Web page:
Luke Haynes

Tricky one, not keen on the work itself but interested in the process and direct illustrative references as a possible exploration in my own practice for the next phase of the PhD along with the engagement with a textiles materiality.

Haynes is a quilter who is interested in the history of place. He uses cloth that is of / synonymous with a location.

Luke Haynes. Fabric Figures. 2013



Camilla Steinum

Materials Driven.

textiles – felt – ready made objects – shower curtains. weaves between the structure of frameworks she creates, fluid mature of textile. Is a weaver and considers grid like influences [of weave] with connections to labour, mass production and capitalism.

I have selected these two images due to the slightly unweildy look of the textile, they seem at odds with the clean design of the framework – which could have been a simple DIY job [although it may not be].



Exploring Cross Stitch

There are a number of things that I associate [as do others] with perhaps typical hobby outcomes. Cross stitch is one such craft and it felt appropriate that I should explore this further. Like a lot [if not all] of the textiles I make, I consider them as drawing. if not a direct observation of something I see, it is an action that takes time and consideration as it creates marks on a surface.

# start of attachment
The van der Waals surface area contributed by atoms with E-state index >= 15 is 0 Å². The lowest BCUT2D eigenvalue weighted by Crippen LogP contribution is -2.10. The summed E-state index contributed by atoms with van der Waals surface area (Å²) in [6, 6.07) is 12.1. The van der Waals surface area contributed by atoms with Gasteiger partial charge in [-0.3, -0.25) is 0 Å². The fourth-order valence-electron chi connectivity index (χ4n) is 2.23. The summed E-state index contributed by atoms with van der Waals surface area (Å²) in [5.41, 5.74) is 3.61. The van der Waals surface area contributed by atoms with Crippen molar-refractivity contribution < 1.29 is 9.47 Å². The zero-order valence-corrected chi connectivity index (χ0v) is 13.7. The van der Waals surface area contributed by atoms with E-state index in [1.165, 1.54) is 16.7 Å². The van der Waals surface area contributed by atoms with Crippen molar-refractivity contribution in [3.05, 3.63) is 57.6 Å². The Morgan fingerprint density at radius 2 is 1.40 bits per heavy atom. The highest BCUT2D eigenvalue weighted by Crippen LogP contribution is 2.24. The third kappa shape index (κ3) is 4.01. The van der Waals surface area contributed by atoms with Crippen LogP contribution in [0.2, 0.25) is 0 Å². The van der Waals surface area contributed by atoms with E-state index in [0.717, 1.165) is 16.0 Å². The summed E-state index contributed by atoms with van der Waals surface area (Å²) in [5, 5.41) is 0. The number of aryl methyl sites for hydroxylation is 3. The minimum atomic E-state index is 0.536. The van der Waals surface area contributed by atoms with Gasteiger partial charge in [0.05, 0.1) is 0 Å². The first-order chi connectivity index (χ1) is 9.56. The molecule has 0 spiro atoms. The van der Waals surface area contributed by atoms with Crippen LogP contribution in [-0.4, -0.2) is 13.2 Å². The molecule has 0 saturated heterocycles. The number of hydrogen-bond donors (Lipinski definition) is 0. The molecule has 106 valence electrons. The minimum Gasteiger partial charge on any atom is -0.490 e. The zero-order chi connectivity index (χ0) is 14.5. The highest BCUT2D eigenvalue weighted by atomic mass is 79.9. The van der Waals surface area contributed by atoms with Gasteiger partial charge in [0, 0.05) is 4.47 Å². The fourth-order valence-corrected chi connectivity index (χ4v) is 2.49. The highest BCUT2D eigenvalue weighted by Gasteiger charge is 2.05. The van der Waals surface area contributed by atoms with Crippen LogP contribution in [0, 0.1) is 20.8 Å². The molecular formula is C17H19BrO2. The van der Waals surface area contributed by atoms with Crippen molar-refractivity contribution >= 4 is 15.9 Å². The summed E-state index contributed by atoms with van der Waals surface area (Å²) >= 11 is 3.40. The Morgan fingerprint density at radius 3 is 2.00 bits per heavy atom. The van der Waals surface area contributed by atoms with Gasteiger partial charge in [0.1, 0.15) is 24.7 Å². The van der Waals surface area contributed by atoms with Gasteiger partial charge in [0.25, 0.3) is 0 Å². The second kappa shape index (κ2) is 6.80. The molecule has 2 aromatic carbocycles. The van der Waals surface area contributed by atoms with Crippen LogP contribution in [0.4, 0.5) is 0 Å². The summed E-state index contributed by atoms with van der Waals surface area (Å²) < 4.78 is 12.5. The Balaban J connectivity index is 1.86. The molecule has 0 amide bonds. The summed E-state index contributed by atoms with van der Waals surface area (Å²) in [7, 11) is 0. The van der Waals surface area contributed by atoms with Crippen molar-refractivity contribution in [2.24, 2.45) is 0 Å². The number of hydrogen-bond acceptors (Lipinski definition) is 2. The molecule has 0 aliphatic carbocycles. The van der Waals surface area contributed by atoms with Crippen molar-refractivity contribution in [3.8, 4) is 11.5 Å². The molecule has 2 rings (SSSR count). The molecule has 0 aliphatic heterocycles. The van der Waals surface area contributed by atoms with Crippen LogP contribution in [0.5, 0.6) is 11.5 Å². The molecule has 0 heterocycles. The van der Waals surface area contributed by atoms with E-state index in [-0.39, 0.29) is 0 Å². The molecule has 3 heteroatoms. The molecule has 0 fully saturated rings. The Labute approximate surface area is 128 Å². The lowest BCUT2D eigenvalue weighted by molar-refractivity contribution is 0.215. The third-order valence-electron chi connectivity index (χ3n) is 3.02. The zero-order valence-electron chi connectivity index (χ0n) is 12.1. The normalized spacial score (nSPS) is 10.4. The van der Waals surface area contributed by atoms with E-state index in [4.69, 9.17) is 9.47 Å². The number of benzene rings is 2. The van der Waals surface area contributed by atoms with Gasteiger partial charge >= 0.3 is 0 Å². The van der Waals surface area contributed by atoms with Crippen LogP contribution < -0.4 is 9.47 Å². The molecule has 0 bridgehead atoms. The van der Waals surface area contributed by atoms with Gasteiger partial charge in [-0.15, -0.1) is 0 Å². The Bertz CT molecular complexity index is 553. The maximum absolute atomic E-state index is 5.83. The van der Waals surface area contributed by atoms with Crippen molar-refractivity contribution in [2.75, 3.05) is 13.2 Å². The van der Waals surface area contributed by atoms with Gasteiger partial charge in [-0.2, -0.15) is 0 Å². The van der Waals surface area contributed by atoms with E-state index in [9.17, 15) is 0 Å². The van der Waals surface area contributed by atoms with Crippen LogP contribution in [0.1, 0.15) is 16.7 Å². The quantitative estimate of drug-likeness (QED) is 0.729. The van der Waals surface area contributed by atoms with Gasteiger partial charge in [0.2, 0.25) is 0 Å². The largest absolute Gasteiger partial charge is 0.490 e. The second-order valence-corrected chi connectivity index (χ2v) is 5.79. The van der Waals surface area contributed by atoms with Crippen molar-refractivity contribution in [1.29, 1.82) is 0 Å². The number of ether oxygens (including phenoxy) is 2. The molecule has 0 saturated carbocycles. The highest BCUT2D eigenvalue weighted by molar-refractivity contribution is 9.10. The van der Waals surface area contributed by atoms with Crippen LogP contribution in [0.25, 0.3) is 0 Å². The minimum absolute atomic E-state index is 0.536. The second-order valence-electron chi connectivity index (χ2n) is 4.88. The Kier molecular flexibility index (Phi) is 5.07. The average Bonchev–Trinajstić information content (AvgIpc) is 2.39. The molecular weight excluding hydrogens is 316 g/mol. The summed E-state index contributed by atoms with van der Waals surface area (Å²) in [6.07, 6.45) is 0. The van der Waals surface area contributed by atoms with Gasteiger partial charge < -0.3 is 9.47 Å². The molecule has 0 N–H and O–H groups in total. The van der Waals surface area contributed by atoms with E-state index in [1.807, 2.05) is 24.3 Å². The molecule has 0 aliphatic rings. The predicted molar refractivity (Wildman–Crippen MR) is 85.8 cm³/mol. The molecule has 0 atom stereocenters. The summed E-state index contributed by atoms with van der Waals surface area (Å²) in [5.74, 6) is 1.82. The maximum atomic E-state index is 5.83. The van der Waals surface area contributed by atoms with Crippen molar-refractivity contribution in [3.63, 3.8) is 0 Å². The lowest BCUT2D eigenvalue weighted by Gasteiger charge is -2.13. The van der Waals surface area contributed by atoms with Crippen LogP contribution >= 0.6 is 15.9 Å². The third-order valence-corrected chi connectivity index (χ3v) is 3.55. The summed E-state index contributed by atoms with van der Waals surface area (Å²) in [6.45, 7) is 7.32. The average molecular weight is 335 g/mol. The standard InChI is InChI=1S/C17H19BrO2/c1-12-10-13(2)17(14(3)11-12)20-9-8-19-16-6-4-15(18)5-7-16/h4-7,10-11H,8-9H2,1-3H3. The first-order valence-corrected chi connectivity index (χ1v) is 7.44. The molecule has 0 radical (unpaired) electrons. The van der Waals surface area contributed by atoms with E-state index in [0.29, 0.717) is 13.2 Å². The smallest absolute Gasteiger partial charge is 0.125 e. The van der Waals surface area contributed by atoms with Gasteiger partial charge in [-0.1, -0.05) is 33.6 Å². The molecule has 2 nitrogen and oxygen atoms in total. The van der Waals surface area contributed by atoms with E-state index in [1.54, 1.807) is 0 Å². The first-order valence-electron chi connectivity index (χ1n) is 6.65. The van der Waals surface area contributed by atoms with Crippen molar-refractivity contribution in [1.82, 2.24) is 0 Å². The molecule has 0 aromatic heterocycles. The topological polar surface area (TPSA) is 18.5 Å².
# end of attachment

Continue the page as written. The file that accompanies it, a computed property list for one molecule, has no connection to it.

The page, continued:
I have done a number of samples that include cross stitch but have not been able to find the focus or stamina to follow a pre-printed edition. Instead I tend to stitch intuitively although [as can be seen in this sample], I may draw some guidelines for shapes on the ground first.

Making it up Cross Stitch. Cotton on Linen. [Perren, 2016]
Trying to follow directions from a 1981, Readers digest Manual. [Perren, 2016]

Learning to make Glass Beads.

I was lucky enough to go to Berlin this month [a field trip with students] and found the time to find out about a few workshops that i could take part in. i was keen to experience something I really had no experience in and so I picked the glass bead making session. It was an organised group session however I was the only one so got a 1:1 session for an hour and then had a few hours after to work under my own steam.